Fair use is a part of the U. S. copyright law that helps us build on the culture and the knowledge that has come before us. Fair use sets conditions that allow us to make use of copyrighted material without permission from the copyright holder. We use fair use in news, criticism, scholarly writings, teaching, film making, art, poetry, music and more. We use it every day, and much of what we do cannot be done without it.
However, a considerable amount of uncertainty exists over the application of fair use. The Fair Use Fact Sheet from the U.S. Copyright office states, “The distinction between what is fair use and what is infringement in a particular case will not always be clear or easily defined. There is no specific number of words, lines, or notes that may safely be taken without permission.” This may be true , but if we end the conversation there, we are missing the spirit of what fair use is designed to do. Fair use is meant to be part of our laws that help “to promote the Progress of Science and useful Arts“. Yet, when someone decides not to create or use a work because of uncertainties about how fair use applies, then creativity is potentially stifled or self-censored rather than promoted.
Recognizing that additional conversation was needed about best practices for applying fair use within a given field or discipline, The Center for Media and Social Impact (CMSI) initiated conversations between legal experts and professionals within specific fields, to uncover a shared understanding of professional practices around fair use within a community. Exposing this understanding via Codes of Best Practice documents provides each community with a clear set of practices for the community itself, insurers and funders, and courts to consider when making fair use decisions. Links to some of the Best Practices documents are listed below:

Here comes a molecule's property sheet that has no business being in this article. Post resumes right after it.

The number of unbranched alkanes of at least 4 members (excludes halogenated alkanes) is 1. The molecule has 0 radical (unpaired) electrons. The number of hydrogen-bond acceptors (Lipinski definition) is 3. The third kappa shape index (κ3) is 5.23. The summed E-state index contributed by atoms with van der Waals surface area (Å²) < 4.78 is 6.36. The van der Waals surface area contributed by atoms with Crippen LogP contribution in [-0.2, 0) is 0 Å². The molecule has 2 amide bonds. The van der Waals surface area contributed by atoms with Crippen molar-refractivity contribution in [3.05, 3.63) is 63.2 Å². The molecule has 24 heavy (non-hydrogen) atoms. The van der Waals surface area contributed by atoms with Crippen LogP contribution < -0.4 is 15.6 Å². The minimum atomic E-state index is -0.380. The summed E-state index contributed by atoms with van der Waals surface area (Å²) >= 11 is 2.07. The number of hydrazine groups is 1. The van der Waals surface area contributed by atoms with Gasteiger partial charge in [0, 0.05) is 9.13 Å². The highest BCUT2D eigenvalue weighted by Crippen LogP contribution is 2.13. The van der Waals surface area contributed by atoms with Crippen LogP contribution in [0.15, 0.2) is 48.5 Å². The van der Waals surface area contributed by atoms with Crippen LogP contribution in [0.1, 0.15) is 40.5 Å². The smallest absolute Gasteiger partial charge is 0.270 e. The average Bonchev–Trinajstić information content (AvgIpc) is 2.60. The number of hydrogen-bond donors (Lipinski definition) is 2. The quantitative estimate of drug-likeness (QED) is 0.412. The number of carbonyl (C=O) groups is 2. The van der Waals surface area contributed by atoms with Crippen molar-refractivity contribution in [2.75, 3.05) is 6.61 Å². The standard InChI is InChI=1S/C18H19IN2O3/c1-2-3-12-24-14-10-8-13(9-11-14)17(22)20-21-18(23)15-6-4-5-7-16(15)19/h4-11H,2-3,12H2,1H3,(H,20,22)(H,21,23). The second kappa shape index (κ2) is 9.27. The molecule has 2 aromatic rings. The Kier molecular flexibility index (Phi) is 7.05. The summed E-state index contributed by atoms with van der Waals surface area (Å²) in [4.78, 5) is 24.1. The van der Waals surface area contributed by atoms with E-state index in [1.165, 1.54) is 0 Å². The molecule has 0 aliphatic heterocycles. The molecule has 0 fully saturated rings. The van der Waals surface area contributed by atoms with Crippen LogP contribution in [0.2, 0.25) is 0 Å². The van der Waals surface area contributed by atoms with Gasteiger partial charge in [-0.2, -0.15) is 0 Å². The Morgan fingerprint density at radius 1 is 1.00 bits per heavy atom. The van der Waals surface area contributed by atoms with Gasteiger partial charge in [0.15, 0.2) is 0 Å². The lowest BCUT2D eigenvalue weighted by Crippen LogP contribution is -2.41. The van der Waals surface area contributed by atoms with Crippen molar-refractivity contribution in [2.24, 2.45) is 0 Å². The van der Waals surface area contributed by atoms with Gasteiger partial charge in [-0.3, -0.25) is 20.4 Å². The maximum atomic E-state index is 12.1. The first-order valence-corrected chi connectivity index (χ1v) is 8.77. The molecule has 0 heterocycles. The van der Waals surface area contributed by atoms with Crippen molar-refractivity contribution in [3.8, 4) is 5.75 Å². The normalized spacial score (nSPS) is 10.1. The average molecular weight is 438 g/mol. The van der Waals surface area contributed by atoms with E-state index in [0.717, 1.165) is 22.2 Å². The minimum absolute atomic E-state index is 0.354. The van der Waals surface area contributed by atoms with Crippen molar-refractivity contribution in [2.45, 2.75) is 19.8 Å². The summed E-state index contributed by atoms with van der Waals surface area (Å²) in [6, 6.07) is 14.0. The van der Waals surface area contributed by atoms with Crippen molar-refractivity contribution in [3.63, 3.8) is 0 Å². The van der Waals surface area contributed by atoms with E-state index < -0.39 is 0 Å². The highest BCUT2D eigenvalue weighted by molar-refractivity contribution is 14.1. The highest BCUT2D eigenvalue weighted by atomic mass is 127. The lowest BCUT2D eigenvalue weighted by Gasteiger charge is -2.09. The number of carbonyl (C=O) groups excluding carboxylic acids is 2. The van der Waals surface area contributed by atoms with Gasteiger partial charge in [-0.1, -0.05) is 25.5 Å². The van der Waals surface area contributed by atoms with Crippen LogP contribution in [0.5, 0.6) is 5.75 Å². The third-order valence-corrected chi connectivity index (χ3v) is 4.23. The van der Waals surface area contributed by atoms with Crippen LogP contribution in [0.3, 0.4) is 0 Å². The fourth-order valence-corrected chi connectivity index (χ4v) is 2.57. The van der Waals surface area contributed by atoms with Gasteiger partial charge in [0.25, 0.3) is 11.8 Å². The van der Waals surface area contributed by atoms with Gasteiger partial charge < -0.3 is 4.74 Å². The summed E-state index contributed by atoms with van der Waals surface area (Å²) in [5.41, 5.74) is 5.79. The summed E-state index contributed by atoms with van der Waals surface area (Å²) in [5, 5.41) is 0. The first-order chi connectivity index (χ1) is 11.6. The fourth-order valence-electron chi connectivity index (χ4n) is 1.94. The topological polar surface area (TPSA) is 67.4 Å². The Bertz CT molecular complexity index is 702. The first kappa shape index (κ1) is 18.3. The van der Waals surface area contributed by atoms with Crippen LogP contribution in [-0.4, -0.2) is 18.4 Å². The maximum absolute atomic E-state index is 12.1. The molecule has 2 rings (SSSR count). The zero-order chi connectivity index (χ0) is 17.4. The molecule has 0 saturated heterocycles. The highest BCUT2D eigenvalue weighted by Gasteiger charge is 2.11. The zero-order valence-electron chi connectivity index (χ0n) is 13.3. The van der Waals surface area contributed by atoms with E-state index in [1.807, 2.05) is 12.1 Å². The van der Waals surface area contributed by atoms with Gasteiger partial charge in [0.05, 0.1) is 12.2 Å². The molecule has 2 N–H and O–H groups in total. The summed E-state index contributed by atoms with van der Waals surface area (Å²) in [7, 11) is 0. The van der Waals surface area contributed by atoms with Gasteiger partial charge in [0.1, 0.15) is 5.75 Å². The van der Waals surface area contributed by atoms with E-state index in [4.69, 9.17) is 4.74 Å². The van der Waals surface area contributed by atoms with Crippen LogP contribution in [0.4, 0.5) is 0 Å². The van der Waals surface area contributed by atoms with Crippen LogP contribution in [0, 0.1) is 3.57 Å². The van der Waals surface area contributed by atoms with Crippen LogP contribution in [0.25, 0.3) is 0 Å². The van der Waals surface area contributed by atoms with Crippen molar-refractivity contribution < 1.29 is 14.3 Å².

- Documentary Filmmakers’ Statement of Best Practices in Fair Use
- The Code of Best Practices in Fair Use for Media Literacy Education
- Code of Best Practices in Fair Use for Poetry
- Fair Use Best Practices for the Visual Arts
- Code of Best Practices in Fair Use for Academic and Research Libraries
- Statement of Best Practices in Fair Use of Collections Containing Orphan Works for Libraries, Archives, and other Memory Institutions
- Code of Best Practices in Fair Use for Online Video
- Set of Principles in Fair Use for Journalism
- Statement of Best Practices of Fair Use in Dance related Materials
The fair use section of the CMSI website provides a wealth of resources including links to best practices, FAQs, blog posts and featured topics. For more information about fair use, check out the following resources:
Abdenour, J. (2014). Documenting fair use: Has the Statement of Best Practices loosened the fair use reins for documentary filmmakers?. Communication Law & Policy, 19(3), 367. doi:10.1080/10811680.2014.919813
Aufderheide, P., & Jaszi, P. (2011). Reclaiming fair use : how to put balance back in copyright. Chicago ; London : The University of Chicago Press, c2011.
Falzone, Anthony and Jennifer Urban. Demystifying fair use: The Gift of the Center for Social Media Statements of Best Practices, 57J.Copyright Soc’y U.S.A.337 (2009), Available at: http://scholarship.law.berkeley.edu/facpubs/1228
Jogan, J. (2012). Fair Use in an Evolving Copyright Environment. Computer & Internet Lawyer, 29(11), 22-34.
Olson, K. K. (2014). The Future of Fair Use. Communication Law & Policy, 19(4), 417. doi:10.1080/10811680.2014.955765